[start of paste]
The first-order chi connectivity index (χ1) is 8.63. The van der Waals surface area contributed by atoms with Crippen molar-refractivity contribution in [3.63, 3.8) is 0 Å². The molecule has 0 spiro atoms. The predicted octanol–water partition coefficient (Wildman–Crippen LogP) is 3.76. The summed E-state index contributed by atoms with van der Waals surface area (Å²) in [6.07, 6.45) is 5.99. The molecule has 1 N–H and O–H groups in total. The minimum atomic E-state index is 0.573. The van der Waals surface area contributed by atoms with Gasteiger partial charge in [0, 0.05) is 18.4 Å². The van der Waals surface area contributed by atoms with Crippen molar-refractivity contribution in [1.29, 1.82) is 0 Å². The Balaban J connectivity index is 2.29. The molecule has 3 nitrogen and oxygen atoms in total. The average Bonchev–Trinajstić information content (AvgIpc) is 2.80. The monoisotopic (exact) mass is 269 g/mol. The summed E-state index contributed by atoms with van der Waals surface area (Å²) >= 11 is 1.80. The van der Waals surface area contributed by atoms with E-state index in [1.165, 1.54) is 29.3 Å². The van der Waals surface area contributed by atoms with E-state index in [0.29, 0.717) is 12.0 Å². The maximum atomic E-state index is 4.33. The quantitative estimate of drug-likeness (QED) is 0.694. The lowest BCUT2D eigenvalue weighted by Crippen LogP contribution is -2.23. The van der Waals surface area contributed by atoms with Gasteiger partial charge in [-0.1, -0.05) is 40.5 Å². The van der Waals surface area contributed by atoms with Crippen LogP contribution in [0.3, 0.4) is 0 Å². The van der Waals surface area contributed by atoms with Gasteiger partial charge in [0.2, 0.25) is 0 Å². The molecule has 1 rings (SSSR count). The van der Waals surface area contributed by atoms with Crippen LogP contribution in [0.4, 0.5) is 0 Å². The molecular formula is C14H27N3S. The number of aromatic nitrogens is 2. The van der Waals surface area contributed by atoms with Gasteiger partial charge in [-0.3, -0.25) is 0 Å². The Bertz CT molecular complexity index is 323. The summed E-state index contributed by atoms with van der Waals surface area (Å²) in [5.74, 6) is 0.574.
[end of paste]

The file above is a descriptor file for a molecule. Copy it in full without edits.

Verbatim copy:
The first-order chi connectivity index (χ1) is 8.63. The van der Waals surface area contributed by atoms with Crippen molar-refractivity contribution in [3.63, 3.8) is 0 Å². The molecule has 0 spiro atoms. The predicted octanol–water partition coefficient (Wildman–Crippen LogP) is 3.76. The summed E-state index contributed by atoms with van der Waals surface area (Å²) in [6.07, 6.45) is 5.99. The molecule has 1 N–H and O–H groups in total. The minimum atomic E-state index is 0.573. The van der Waals surface area contributed by atoms with Gasteiger partial charge in [0, 0.05) is 18.4 Å². The van der Waals surface area contributed by atoms with Crippen molar-refractivity contribution in [1.29, 1.82) is 0 Å². The Balaban J connectivity index is 2.29. The molecule has 3 nitrogen and oxygen atoms in total. The average Bonchev–Trinajstić information content (AvgIpc) is 2.80. The monoisotopic (exact) mass is 269 g/mol. The summed E-state index contributed by atoms with van der Waals surface area (Å²) >= 11 is 1.80. The van der Waals surface area contributed by atoms with E-state index in [1.165, 1.54) is 29.3 Å². The van der Waals surface area contributed by atoms with E-state index in [0.29, 0.717) is 12.0 Å². The maximum atomic E-state index is 4.33. The quantitative estimate of drug-likeness (QED) is 0.694. The lowest BCUT2D eigenvalue weighted by Crippen LogP contribution is -2.23. The van der Waals surface area contributed by atoms with Gasteiger partial charge in [-0.1, -0.05) is 40.5 Å². The van der Waals surface area contributed by atoms with Crippen LogP contribution in [0.3, 0.4) is 0 Å². The van der Waals surface area contributed by atoms with Gasteiger partial charge in [0.2, 0.25) is 0 Å². The molecule has 1 rings (SSSR count). The van der Waals surface area contributed by atoms with Crippen LogP contribution in [0.4, 0.5) is 0 Å². The molecular formula is C14H27N3S. The number of aromatic nitrogens is 2. The van der Waals surface area contributed by atoms with Gasteiger partial charge in [-0.3, -0.25) is 0 Å². The Bertz CT molecular complexity index is 323. The summed E-state index contributed by atoms with van der Waals surface area (Å²) in [5.74, 6) is 0.574.